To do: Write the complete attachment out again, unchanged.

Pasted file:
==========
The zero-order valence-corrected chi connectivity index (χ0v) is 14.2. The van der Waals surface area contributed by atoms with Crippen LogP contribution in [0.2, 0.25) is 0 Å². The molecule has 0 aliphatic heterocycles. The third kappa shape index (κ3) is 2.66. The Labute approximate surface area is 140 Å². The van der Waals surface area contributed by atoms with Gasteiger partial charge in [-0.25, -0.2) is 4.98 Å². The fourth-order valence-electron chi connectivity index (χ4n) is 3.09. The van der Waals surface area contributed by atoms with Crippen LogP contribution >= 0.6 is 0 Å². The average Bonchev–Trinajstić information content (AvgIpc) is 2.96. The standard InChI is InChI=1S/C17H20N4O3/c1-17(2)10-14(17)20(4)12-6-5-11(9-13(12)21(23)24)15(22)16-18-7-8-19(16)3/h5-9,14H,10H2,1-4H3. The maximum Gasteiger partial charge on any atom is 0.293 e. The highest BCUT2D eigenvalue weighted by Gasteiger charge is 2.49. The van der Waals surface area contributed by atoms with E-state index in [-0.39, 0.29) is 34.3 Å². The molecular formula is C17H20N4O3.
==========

The zero-order valence-corrected chi connectivity index (χ0v) is 14.2. The van der Waals surface area contributed by atoms with Crippen LogP contribution in [0.2, 0.25) is 0 Å². The molecule has 0 aliphatic heterocycles. The third kappa shape index (κ3) is 2.66. The Labute approximate surface area is 140 Å². The van der Waals surface area contributed by atoms with Gasteiger partial charge in [-0.25, -0.2) is 4.98 Å². The fourth-order valence-electron chi connectivity index (χ4n) is 3.09. The van der Waals surface area contributed by atoms with Crippen LogP contribution >= 0.6 is 0 Å². The average Bonchev–Trinajstić information content (AvgIpc) is 2.96. The standard InChI is InChI=1S/C17H20N4O3/c1-17(2)10-14(17)20(4)12-6-5-11(9-13(12)21(23)24)15(22)16-18-7-8-19(16)3/h5-9,14H,10H2,1-4H3. The maximum Gasteiger partial charge on any atom is 0.293 e. The highest BCUT2D eigenvalue weighted by Gasteiger charge is 2.49. The van der Waals surface area contributed by atoms with E-state index in [-0.39, 0.29) is 34.3 Å². The molecular formula is C17H20N4O3.